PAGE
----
Most of those who 'demand' the application of Shari'a law in their majority-Muslim countries would NEVER accept to live in any of the 'other' countries that claim to apply the Shari'a law, for example: Saudi Arabia, Somalia or Taliban-time Afghanistan. Moreover, for most of them, living under 'atheist' rule would be preferred to living under Shari'a laws in a Shiite Muslim state like Iran, a country that admittedly relies on Islam as the main source of legislation.
This points to a simple thing: the so-called Islamic laws are NOT a uniformly or unanimously accepted set of laws by every Muslim. So why would anyone accept anyone else's version of Islamic law in preference to their own?
Many of those who demand keeping Article No. 2 in Egypt's constitution think that their version of Islamic Law would eventually be the correct one and that it is better than any other version that has been applied so far in any of the countries mentioned above. But for a large number of the supporters, Article No. 2 is symbolic, almost like the flag of the country, nothing more and nothing less.
As democracy spreads in Egypt, with a freely elected parliament and an independent Supreme Court, Article No. 2 could be used legitimately and illegitimately. But legitimacy will only be in the eyes of the beholder.
We may find challenges to government-run gambling casinos and liquor factories, or to exporting gas to Israel, which are good challenges in my eyes (for strategic and social reasons other than Islamic law). But Article No. 2 could also be the basis for the challenge to women's driving and travel rights, or girls' education, freedom of assembly and speech, and even to the right for demonstrations and protests like those that brought freedom to Egypt.
A more sinister scenario could also be a challenge to Articles No. 1, 3 and 5 of the constitution stating that the political regime I Egypt is a democratic one (No. 1), and that the [Egyptian] people are the only source of sovereignty and authority in Egypt (No.3). This contradicts some interpretations of the man-made Shari'a law as implemented in the past and by some governments (e.g., Saudi Arabia and Iran), and as expressed consistently by Wahabi and Salafi groups. Those governments and groups recognize political sovereignty as being exclusively in the hands God using their own interpretation for what God really wants.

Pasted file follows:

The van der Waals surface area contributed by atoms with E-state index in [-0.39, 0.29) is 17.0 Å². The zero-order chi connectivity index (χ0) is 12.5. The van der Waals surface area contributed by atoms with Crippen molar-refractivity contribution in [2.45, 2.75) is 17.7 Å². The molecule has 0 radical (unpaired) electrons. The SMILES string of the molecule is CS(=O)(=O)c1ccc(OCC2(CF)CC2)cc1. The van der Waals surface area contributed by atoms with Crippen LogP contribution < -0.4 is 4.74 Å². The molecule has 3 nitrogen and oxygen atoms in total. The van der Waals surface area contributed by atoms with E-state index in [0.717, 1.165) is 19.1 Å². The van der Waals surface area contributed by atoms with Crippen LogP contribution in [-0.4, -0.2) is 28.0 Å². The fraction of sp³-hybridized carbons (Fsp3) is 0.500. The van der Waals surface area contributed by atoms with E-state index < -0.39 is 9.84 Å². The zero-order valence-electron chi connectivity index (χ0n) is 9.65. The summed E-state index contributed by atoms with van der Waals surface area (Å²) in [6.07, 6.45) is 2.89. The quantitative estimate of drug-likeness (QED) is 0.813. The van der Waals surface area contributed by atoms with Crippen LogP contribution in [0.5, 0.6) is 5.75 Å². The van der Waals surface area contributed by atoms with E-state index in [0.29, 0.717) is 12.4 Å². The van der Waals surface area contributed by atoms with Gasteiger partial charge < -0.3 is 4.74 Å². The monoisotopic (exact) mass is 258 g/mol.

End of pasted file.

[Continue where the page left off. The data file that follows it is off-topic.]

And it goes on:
Salafi groups could also object to and challenge Article No. 5 stating the multiparty nature of the political system and imposing constraints on establishing political parties with exclusionary religious clauses (e.g., Muslim- or Christian-only membership).
One can only begin to imagine the kind of trouble that would face Egypt if a challenge to such key articles is mounted, even if the challenge is based on one particular interpretation of Shari'a by fundamentalist groups. Who would want the Supreme Constitutional Court to have to face the possible incoherence of the articles of the constitution, or the unconstitutionality of key articles?
Playing with religion is worse than playing with fire. Many great changes in human history have occurred under the auspices of religions. But a lot of the horrors in human history have also been committed because of the strict control by those same religions and because of the unique (i.e., odd) and political interpretations of those religions by beneficiaries of particular interpretations who valued money and power more than they valued God.
Religions are meant to enlighten and improve humans so that when these humans are exercising their rights as citizens, they can make moral and responsible decisions. Educated citizens who care about religion should learn enough about their religions to help them make proper decisions when their input into politics and decision making (e.g., in elections and referendums) is needed.
Clergy should stay out of political involvement. They should not rule, neither explicitly nor insidiously, by inserting religious clauses in political and supreme laws of any country.
It will eventually be to the detriment of the society and to religion itself.